In a surprise twist, the police officer has been charged with voluntary manslaughter. I’m sure that the people who think it’s okay when black people get shot to death will find a way to defend the officer, and they’ll deny that race played a role in the shooting. But I’d like to think that even the people who don’t think this guy was killed because he was black can at least agree that the police can’t be allowed to gun people down in this fashion.
The police are supposed to protect and serve, not shoot to kill…
* Dr. Shiping Bao, the medical examiner in the Zimmerman trial, claims that Florida state prosecutors were biased against Trayvon Martin and purposely threw the case and now he’s suing. While it’s hard to believe a prosecution could be that bad absent purposeful mismanagement, Bao’s allegations conveniently surfaced right after he was fired. [News One]
* An explanation of what happened in the Colorado recalls last night. Basically, David Kopel argues that it was a victory for the Second Amendment and the Fourteenth Amendment. It was also a victory for the idea that “democracy” should be replaced by “scheduling off-elections to minimize the representative sample of the voting populace.” Yay! [The Volokh Conspiracy]
Average law school debt for graduates of private universities hovered around $122,000 last year. With only 57% of new attorneys actually obtaining real lawyer jobs, recent graduates have a lot to consider when it comes to managing their student loan payments. Thanks to our friends at SoFi, today’s infographic takes a look at student loan debt, including the possible benefits of refinancing for JDs…
Kinney Recruiting’sEvan Jowers is currently in Hong Kong for client meetings and still has a few slots available through October 22. Evan will also be in Hong Kong November 14 to December 15. Further, Robert Kinney has been in Frankfurt and Munich this week and is available for meetings with our Germany based readers.
One of our key law firm clients has referred us to one of their important clients in the US, Europe and China – a leading global technology supplier for the auto industry – in order to handle their search for a new Asia General Counsel and Asia Chief Compliance Officer.
Kinney is exclusively handling this in-house search.
This position will have a lot of responsibility and include supervision of eight attorneys underneath them in the Asia in-house team. The new hire will report directly to the global general counsel and global chief compliance officer, who is based in the US. The new hire’s ability to make judgement calls is going to be as important as their technical skill set background.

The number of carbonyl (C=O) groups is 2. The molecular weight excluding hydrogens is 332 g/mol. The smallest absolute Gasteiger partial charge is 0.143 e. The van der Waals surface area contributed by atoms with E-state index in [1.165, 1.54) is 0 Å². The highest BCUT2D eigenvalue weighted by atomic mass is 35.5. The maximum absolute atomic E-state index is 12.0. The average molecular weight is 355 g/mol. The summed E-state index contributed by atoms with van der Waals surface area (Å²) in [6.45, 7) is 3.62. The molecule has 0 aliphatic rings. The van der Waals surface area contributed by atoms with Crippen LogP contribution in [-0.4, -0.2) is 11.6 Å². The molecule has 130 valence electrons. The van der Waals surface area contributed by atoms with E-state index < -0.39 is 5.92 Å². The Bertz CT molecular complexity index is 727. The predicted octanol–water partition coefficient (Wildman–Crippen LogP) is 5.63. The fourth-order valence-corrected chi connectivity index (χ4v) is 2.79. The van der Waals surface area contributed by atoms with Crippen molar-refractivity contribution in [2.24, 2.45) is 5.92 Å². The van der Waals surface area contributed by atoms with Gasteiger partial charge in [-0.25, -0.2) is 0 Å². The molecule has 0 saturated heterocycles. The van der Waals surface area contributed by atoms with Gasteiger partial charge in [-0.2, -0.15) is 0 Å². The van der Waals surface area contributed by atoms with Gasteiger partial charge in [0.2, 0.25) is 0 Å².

The position is based in Shanghai and will deal with the company’s operations all over Asia and also in India, including frequent acquisitions in the region.
It is expected that the new hire will come from a top US firm’s Shanghai, Beijing or Hong Kong offices, currently in a top flight corporate practice at the senior associate, counsel or partner level. Of course, the candidate can be currently in a relevant in-house role.
The JOBS Act created new tools for companies to publicly advertise securities deals online. As a result, thousands of new deals have hit the market and hundreds of millions in capital has been raised, spurring a wealth of new business development opportunities for attorneys.
Fund deals, startup capital raises, PIPE deals and loan syndicates are just a handful of the transactions benefiting from the JOBS Act. InvestorID FirmTM is a platform designed to help attorneys equip their clients with the workflow, marketing and compliance tools to publicly solicit a securities offering online. By providing clients with the tools to painlessly navigate the regulatory landscape of general solicitation, InvestorID FirmTM helps attorneys add value above just legal services.
The Jumpstart Our Business Startups Act (JOBS Act) went into effect in 2013 and permits Regulation D offerings of securities to be advertised publicly. This means that funds and companies can now use social media, emails and web sites to market transactions to new “accredited” investors.
However, with these new powers come new pain points. InvestorID FirmTM provides a secure, fully hosted, cloud-based platform with a breadth of tools for your clients, including: